Defining A Post Colonial Identity

2164 Words Oct 21st, 2016 9 Pages
1. Define a Post-Colonial identity. How might this be different from a Post-National identity?
To me, a Post-Colonial identity stems from cultural remnants left behind by imperialist, predominantly European, nations. When worldwide superpowers assume control of a land, they impose certain aspects of their own culture on the local populace. During and after the Columbian exploration era post-1492, for example, Spanish, Portuguese, English, French, Dutch, etc. colonialism left major vestiges of their reign on the indigenous populations of the supposed “New World.” In User’s Guide to Postcolonial and Latino Borderland Literature, Frederick Luis Aldama amplifies upon how the “capitalist mode of production” in the “New World” that sparked either complete eradication or forced migration for the indigenous populations of the Americas (18). Therefore, new people migrated from Europe to the Americas, and thus the contemporary population consisted of either former Europeans, native populations that were forced to acculturate European heritage, or mestizos who were children of multiple ancestral lineages (i.e. son of American Indian mother and Spanish father). Language is a prime example of this Post-Colonial identity that was transferred from these European superpowers to the native people of South and Central America, as evident in the Portuguese spoken in Brazil, the English that dominates the Caribbean, and the Spanish primarily spoken in South America.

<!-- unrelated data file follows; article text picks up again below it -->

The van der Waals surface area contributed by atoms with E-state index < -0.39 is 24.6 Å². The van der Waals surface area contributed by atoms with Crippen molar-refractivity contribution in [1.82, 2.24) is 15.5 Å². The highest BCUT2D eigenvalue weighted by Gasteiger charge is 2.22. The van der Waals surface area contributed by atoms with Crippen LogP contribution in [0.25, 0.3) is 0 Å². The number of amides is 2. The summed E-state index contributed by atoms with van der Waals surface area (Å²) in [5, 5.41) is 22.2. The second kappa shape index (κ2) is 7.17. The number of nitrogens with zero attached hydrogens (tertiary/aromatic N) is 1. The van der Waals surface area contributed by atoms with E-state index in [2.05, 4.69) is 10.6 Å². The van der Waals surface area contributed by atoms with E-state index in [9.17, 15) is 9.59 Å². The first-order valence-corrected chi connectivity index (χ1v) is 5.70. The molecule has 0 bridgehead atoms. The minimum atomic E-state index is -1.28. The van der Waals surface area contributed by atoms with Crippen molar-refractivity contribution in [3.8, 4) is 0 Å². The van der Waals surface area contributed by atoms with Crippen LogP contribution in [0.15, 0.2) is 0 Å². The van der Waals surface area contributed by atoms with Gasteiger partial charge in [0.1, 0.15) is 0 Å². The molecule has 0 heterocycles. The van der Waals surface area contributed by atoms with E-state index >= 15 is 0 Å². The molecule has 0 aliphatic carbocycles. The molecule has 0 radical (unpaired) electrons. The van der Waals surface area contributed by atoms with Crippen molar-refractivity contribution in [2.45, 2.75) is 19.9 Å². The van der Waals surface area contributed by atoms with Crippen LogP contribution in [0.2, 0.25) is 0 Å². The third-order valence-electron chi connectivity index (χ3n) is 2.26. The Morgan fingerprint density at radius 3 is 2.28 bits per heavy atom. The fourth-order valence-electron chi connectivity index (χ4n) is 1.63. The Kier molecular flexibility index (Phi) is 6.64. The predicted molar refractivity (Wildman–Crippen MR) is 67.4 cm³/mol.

While many online sources…
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